Image: WikiLeaks

Image: WikiLeaks

States usually respond harshly when individuals publicly disclose national security information without authorisation. I have written elsewhere about the vengeance wreaked by the French State in the Dreyfus Affair; by the British Executive in response to Clive Ponting’s disclosure of information about the sinking of the Argentine cruiser the General Belgrano during the Falklands war; by the Israeli Government in response to Morechai Vanunu’s disclosure of state nuclear secrets; and by the US Administration in the case of the Pentagon papers.[1]

More recently, the leaking of classified information by Chelsea Manning and Edward Snowden again highlighted the tension between state secrecy in purported defence of national security and the public’s right to know about the operations of government and public authorities. Continue Reading →


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Women as Humans: Human Rights, Feminisms, and Rethinking the Human

By Amber Karanikolas

Image: flickr/BWSS

Image: flickr/BWSS

To come up against what functions, for some, as a limit case of the human is a challenge to rethink the human. And the task to rethink the human is part of the democratic trajectory of evolving human rights jurisprudence.[1]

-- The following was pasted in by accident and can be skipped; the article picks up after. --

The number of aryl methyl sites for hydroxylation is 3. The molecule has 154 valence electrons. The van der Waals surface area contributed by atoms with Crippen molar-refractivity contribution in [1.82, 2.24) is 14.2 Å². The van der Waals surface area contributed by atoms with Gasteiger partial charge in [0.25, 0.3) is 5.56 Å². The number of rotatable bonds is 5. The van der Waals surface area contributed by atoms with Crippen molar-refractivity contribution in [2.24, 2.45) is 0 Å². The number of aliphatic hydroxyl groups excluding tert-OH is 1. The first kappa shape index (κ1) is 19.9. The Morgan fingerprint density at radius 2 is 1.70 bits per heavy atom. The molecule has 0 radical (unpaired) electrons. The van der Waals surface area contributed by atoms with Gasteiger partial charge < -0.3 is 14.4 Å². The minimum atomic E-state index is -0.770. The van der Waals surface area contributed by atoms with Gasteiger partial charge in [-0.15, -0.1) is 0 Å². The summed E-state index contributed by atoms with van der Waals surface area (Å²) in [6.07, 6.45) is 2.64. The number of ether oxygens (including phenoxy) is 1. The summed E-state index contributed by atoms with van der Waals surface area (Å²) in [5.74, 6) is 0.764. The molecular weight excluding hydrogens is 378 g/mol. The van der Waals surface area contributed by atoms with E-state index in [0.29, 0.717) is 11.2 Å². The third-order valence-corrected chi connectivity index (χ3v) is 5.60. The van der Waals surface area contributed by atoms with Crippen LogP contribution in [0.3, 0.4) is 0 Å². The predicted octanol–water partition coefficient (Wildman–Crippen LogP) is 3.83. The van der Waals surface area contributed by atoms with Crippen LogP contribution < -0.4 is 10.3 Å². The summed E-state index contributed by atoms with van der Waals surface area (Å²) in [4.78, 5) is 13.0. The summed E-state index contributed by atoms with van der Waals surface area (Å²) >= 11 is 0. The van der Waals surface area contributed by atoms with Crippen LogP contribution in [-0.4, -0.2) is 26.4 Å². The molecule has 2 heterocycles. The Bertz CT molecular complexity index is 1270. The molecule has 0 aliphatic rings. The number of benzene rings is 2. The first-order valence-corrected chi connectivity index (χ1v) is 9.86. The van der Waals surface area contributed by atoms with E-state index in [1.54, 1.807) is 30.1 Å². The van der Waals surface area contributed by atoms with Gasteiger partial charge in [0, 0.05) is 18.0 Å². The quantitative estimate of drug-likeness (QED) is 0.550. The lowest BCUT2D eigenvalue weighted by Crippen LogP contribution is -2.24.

Who is the subject of human rights? Or, to put the question another way, who has the right to be human? Do women? The concept of human rights is continually evolving, and it is used in diverse ways. Human rights can encompass the many forms of ‘rights-talk’ that social movements use to make their claims, and internationally, recognition of human rights is proliferating. Although not denoting global compliance with human rights norms, it is now commonplace to declare that we live in an age of human rights.

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Law and Emancipation

By Hilary Charlesworth,

Centre for International Governance and Justice

Hilary Louvain

On 21st April, CIGJ Director Hilary Charlesworth was awarded a Doctorate Honoris Causa by the Faculty of Law and Criminology at the Catholic University of Louvain. With Professors Michael Grimaldi from the Université Panthéon-Assas (Paris II) and Jonathan Simon from the University of California, Berkeley, Hilary was honoured in a ceremony based on the theme, ‘Law and Emancipation’. This is the address given by Hilary at the conferral ceremony: